Finally, if it is assumed that the dividends are being declared in an expanding economy or one with a fiat currency subject to persisting inflation, then it is also reasonable to believe that the likelihood function will be one without a defined mean.

11. Including the Budget Constraint

The impact of the budget constraint has two obvious solutions. The first is to explicitly model the cost of liquidity in the capital markets. Work on this can be found in Abbott’s chapter on measures of discount for liquidity and marketa- bility [41] . The second would be to observe that only the numerator of the reward is impacted as someone cannot have a reward for an asset that he or she does not own, ignoring short-sales. As such, there is a numerator only if a coun- ter-party has sufficient funds and is willing to expend them at the desired price. This changes the solution from the probability of a return to the probability of a return given the budget constraint is met times the probability the budget constraint of the counter-party will be met.

11.1. Abbott’s Formulation of Liquidity

Abbott in [41] observes that the cost of liquidity is directly related to the half-life of the order size in the dealer’s account. From the buyer’s point of view, the price is marked up by a liquidity cost to the value normally called the ask. The seller receives a marked down price normally called the bid. For a single buy, where q t is the quantity for sale, then the markup factor would be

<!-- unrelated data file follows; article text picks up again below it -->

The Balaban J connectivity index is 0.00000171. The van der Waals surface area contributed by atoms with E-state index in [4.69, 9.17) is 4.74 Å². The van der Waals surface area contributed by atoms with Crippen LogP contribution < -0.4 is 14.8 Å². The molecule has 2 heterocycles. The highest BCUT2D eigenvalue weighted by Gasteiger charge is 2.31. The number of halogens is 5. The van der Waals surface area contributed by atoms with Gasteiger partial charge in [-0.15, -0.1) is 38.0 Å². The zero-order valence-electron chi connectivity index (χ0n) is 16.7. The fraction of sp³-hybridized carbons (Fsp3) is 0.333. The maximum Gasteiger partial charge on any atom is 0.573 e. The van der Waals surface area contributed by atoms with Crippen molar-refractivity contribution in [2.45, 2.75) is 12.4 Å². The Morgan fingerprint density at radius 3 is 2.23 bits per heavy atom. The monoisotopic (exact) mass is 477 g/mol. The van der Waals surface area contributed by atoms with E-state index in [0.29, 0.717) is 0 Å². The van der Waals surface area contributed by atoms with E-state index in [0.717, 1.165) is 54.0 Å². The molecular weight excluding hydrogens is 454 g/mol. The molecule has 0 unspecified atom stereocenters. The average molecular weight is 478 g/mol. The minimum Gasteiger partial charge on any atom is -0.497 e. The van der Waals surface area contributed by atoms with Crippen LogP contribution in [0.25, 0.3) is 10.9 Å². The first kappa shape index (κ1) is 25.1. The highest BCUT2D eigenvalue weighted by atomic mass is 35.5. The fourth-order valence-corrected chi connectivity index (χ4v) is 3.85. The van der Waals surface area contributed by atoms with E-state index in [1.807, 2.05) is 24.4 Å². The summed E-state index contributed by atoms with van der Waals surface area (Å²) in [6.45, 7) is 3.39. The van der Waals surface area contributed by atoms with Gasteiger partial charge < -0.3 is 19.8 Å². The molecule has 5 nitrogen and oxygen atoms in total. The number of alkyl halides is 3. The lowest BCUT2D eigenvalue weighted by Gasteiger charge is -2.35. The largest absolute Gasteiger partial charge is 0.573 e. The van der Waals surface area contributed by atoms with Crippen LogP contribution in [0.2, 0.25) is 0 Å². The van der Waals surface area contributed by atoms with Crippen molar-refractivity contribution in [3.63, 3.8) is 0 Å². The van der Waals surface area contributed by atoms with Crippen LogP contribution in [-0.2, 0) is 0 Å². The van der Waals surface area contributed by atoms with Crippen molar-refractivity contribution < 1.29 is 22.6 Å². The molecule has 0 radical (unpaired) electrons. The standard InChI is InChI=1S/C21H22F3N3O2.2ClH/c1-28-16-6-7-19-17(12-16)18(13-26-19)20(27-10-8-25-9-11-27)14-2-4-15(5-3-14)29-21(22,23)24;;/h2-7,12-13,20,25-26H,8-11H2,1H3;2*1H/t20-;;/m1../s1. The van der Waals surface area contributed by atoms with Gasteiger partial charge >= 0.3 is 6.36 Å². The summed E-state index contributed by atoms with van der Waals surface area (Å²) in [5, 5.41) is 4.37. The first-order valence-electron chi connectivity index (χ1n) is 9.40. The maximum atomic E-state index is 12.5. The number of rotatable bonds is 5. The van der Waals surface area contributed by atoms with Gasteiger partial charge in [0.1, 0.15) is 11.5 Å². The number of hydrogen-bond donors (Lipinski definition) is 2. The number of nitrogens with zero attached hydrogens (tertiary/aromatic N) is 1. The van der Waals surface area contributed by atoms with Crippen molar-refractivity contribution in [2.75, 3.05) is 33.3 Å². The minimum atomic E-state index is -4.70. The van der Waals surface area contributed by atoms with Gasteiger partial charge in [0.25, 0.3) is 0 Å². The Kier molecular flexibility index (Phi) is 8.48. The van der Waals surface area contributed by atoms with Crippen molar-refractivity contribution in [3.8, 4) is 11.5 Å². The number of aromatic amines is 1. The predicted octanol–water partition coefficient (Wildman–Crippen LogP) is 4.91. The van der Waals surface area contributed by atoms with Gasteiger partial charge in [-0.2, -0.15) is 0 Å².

e x p ( λ q t ) , (90)

while the mark-down factor for a sale would be

e x p ( λ q t ) . (91)

This implies that you could rewrite prices as

p t = exp ( λ q t ) p t (92)


p t + 1 = exp ( λ q t + 1 ) p t + 1 . (93)

Reformulating definition 1, we arrive at

r t = exp ( λ t + 1 q t + 1 ) p t + 1 exp ( λ t q t ) p t . (94)

If q t = q t + 1 and λ t q = λ t + 1 , then from Section 7 then λ follows a normal distribution.

Because most people are really concerned with their net return, the real issue presented by Abbott in [41] is considering the net effect after liquidity costs. This could be presented as

r t = p t + 1 p t . (95)

This allows us to escape the question regarding the distribution of the individual terms by using regression. His work considers the impact of volume on the bid-ask spread. The advantage of this method is that it allows a net predictive distribution for planning purposes by institutional investors.

Abbott in [41] extends this discussion to discuss illiquidity or market failure. As λ becomes large, the probability of no counter-party trade increases. Conversely, volume increases λ becomes small. This permits a discussion of a net return, given a trade happens, multiplied by the probability of that trade happening, which of course is essential to Bayesian thinking.

Of course, if one does not assume that q t = q t + 1 , then an explicit modeling of q has to happen as well. While this is stationary, it is outside of the scope of this article to explore how to model this.

11.2. Survival Functions

There is a second way to model the budget constraint. If the market maker is willing to buy or sell an asset at a cost, then it is as if there were no budget constraint.